When It Rains, It Firs: Storm Damage Prevention

Whether it’s hailstones flying from the heavens or winds blowing like nobody’s business, weather can wreak some serious havoc on trees. From fragile willow saplings to hardy oaks, if your trees are hit by a storm, you should always try your best to make sure you and your home are ready for the worst. Use the valuable information we’ve assembled below to learn how you can stay prepared for whatever woes the weather may bring.

Six Types of Tree Damage

Although storms can be unpredictable, knowing the types of storm damage beforehand can help you be better prepared for any incident.

According to the University of Georgia’s Warnell School of Forest Resources, there are six types of tree damage:

  • Lightning
  • Branch failure
  • Root failure
  • Blow-over
  • Crown twist
  • Stem failure

Out of the 6 listed above, lightning is the most dangerous type of tree damage. If a tree is struck by lightning, the resulting current travels through the entire tree system, ending at the roots and destroying the tree’s tissues with a mixture of electricity, steam and heat. Trees that have been damaged by lightning will often experience water loss, further escalating the downfall of the plant. Furthermore, pests are drawn to a lightning-damaged tree like sap collectors to seeping maples. Unfortunately, because most of this takes place internally, it’s often difficult to identify the extent of the damage by just looking externally. Sometimes trees can begin to die without significant damage having occurred aboveground.

Branch, root and stem failure resulting from storm damage can create irreversible devastation throughout the entire structure of a tree. Additionally, without sturdy roots, life-providing branches or a sturdy stem, a tree cannot thrive. As for blow-overs and crown twists, these types of damage often stem from failures in another part of the tree. For example, a tree with a weakened root system will be more apt to toppling during a blow-over.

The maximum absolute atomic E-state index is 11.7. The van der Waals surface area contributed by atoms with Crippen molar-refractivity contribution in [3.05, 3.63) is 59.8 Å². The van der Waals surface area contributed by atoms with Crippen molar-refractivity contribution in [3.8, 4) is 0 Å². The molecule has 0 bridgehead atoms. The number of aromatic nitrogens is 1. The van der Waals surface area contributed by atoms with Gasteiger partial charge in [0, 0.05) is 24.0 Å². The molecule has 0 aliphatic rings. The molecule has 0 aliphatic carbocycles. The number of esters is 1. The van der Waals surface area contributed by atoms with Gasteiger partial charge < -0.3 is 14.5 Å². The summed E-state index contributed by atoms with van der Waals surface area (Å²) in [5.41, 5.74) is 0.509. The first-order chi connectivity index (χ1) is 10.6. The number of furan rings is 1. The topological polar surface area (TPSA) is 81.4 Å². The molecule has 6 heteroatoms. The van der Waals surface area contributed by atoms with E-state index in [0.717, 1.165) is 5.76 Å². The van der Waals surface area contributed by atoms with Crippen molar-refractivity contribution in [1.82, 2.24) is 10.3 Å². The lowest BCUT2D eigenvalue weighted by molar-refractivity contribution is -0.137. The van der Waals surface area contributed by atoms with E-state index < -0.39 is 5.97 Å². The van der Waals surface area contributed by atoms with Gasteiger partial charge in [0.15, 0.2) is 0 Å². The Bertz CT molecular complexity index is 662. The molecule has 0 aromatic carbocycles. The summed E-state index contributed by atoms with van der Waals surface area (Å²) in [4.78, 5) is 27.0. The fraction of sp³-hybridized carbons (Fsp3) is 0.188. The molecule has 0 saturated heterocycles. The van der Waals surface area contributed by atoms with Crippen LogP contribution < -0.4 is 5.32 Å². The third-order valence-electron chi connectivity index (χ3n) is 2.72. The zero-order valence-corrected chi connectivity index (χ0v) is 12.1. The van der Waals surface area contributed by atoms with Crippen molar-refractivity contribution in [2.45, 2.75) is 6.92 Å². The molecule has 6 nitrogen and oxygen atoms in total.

Nipping Tree Damage in the Bud

Proper pruning, the careful and selective removal of certain parts of the tree, can help resolve tree damage problems. Knowing whether you have spruce, sycamore, pear or pines, is also an essential part of determining how to reverse tree damage and prevent it. You can install preventative measures, such as lightning protection systems, if you are particularly keen to keeping your trees upright and healthy. Finally, subscribing to a regular routine of watering, fertilizing and pest control can help keep your trees in tiptop condition by. If you would like professional assistance in maintaining the specific types of trees in your outdoor space, contact Premier Tree Solutions at 404-252-6448 or online.

What to Expect When You’re Expecting (A Tree to Fall)

Trees are a perfect addition to any space. They clean the air, provide us with extra oxygen, and even add value (and a little pizzazz) to our homes! Unfortunately, trees can also be a huge hassle when they’re about to fall – sometimes toppling unexpectedly, giving you no advance warning. Luckily, trees that are about to tip over do display a few signs that are easy to spot if you know how to look for them. Check out these common signs that your tree might be readying to go timber.

Keep an Eye on Certain Species

Some trees are much more susceptible to dropping limbs or snapping than others. These include willows, silver maple, box elders, oaks, and sycamores. While any tree can drop a limb, these species may be brittle or subject to summer limb drop, which is when hot temperatures cause them to cast off branches. Keep an extra close eye on these species.

Look for Leans

It is natural for a tree to lean, but when it goes too far, it is more likely to fall. This is especially true when severe weather hits, but a fall can happen any time the tree can no longer support its weight at the unstable angle.

Scan for Splits and Breaks

Split or cracked bark and partially broken limbs are sure signs that your tree is unstable. Particularly when the split or break occurs near the base of the tree, it is in danger of falling.

Check for Dead Areas

Trees with bare or dead-looking branches that don’t leaf out or branches that seem otherwise sickly may have internal damage that reduces their structural integrity. This may be due to disease, old age, or simply due to damage. If you see dead branches but the rest of the tree looks healthy, your tree may need deadwooding, the process of removing dead, diseased, or dying branches from the tree. If the whole tree appears to be dead or dying, contact Premier Tree Solutions for assistance in removal.

Beware Construction Damage

Construction can take a heavy toll on trees, especially if workers aren’t careful. Digging up the ground around roots can shock the tree, and while it may look normal for a while, it might become unstable. Disturbing soil beneath or around roots can also lessen the tree’s stability, leading to a fall later on.

Now that you know the signs, you can watch your trees to keep your home, family, and property safer. Think you’ve got one that’s ready to go any day? Get professional help by calling Premier Tree Solutions today at 404-252-6448 or get in touch online.